I don’t storyboard. I guess it dates back to my days in live television, where there was no possibility of storyboarding and everything was shot right on the spot – on the air, as we say – at the moment we were transmitting. I prefer to be open to what the actors do, how they interact to the given situation.
‘400 Blows’ was so much like my own childhood, it really stunned me.
A lot of directors in television have come up through the technical ranks. They have all the technical skills in the world. They’re not all that familiar with actors.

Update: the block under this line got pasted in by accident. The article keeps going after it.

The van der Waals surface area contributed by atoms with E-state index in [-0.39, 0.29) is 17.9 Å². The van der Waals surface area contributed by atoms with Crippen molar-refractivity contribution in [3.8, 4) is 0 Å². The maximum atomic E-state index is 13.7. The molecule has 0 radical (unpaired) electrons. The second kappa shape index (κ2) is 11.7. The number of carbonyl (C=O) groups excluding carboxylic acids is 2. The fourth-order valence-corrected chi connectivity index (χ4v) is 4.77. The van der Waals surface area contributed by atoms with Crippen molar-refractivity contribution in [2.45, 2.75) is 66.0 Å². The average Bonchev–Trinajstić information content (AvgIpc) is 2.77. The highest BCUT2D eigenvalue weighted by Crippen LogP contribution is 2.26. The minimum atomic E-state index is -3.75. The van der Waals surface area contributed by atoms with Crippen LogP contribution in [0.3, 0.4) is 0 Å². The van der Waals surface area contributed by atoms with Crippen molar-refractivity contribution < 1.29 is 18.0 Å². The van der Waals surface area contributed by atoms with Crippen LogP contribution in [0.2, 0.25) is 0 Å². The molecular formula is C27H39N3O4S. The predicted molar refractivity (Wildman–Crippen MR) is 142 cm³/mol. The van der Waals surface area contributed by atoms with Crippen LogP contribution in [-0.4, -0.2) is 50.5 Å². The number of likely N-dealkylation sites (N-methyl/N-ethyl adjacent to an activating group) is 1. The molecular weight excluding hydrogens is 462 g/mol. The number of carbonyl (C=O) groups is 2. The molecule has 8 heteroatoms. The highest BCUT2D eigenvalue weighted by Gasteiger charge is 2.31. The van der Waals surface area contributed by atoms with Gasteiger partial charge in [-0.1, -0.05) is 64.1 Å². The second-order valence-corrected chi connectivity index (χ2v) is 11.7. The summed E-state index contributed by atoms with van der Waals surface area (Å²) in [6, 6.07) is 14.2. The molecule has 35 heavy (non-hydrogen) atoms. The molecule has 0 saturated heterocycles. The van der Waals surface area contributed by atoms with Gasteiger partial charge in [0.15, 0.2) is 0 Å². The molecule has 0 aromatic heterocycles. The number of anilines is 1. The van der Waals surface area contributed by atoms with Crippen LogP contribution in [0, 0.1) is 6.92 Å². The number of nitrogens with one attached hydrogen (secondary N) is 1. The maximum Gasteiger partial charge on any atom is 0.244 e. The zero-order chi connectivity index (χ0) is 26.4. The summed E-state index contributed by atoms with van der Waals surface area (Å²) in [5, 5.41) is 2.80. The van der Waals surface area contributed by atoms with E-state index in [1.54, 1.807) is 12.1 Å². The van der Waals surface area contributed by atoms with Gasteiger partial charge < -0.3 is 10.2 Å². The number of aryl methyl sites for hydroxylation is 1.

One has a sort of spiritual obligation to go back to the source material of the literature, to make contact with one of the seminal plays of the modern theater.
I believe that a large part of the training in the regional theaters is in imitation of the British style of acting. The British orientation is textual; they start from the language and work toward the character.
I think there’s a quality of passion to the American actor. I’m certainly attracted to it, and I like to hope that underscoring it is a characteristic of my work. That quality is certainly also present in some British actors, but I tend to feel the mechanical and intellectual process is dominant in the British.
I believe, and this is perhaps too nationalistic a view, that the American style of acting puts actors quickly in touch with each other, so that their continuous presence in a company, as in England, is not absolutely necessary.